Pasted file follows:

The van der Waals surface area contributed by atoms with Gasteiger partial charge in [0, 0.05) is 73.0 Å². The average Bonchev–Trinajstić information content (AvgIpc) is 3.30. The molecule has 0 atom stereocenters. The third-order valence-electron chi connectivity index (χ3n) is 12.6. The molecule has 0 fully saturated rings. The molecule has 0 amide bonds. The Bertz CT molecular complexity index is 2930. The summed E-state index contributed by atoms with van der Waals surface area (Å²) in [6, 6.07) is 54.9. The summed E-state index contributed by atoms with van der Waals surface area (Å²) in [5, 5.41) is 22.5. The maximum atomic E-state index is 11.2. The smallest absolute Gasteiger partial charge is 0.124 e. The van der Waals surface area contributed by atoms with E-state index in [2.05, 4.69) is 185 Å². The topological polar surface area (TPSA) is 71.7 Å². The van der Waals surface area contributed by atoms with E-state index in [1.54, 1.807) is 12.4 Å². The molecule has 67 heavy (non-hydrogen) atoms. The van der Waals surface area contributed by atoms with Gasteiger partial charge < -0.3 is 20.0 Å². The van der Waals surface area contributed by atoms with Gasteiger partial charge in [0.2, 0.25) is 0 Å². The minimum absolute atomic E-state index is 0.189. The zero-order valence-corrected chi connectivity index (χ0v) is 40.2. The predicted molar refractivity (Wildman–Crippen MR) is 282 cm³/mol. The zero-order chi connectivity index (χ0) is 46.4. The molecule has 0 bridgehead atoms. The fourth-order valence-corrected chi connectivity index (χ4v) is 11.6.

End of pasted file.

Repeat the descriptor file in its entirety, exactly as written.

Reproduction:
The van der Waals surface area contributed by atoms with Gasteiger partial charge in [0, 0.05) is 73.0 Å². The average Bonchev–Trinajstić information content (AvgIpc) is 3.30. The molecule has 0 atom stereocenters. The third-order valence-electron chi connectivity index (χ3n) is 12.6. The molecule has 0 fully saturated rings. The molecule has 0 amide bonds. The Bertz CT molecular complexity index is 2930. The summed E-state index contributed by atoms with van der Waals surface area (Å²) in [6, 6.07) is 54.9. The summed E-state index contributed by atoms with van der Waals surface area (Å²) in [5, 5.41) is 22.5. The maximum atomic E-state index is 11.2. The smallest absolute Gasteiger partial charge is 0.124 e. The van der Waals surface area contributed by atoms with E-state index in [2.05, 4.69) is 185 Å². The topological polar surface area (TPSA) is 71.7 Å². The van der Waals surface area contributed by atoms with E-state index in [1.54, 1.807) is 12.4 Å². The molecule has 67 heavy (non-hydrogen) atoms. The van der Waals surface area contributed by atoms with Gasteiger partial charge < -0.3 is 20.0 Å². The van der Waals surface area contributed by atoms with Gasteiger partial charge in [0.2, 0.25) is 0 Å². The minimum absolute atomic E-state index is 0.189. The zero-order valence-corrected chi connectivity index (χ0v) is 40.2. The predicted molar refractivity (Wildman–Crippen MR) is 282 cm³/mol. The zero-order chi connectivity index (χ0) is 46.4. The molecule has 0 bridgehead atoms. The fourth-order valence-corrected chi connectivity index (χ4v) is 11.6.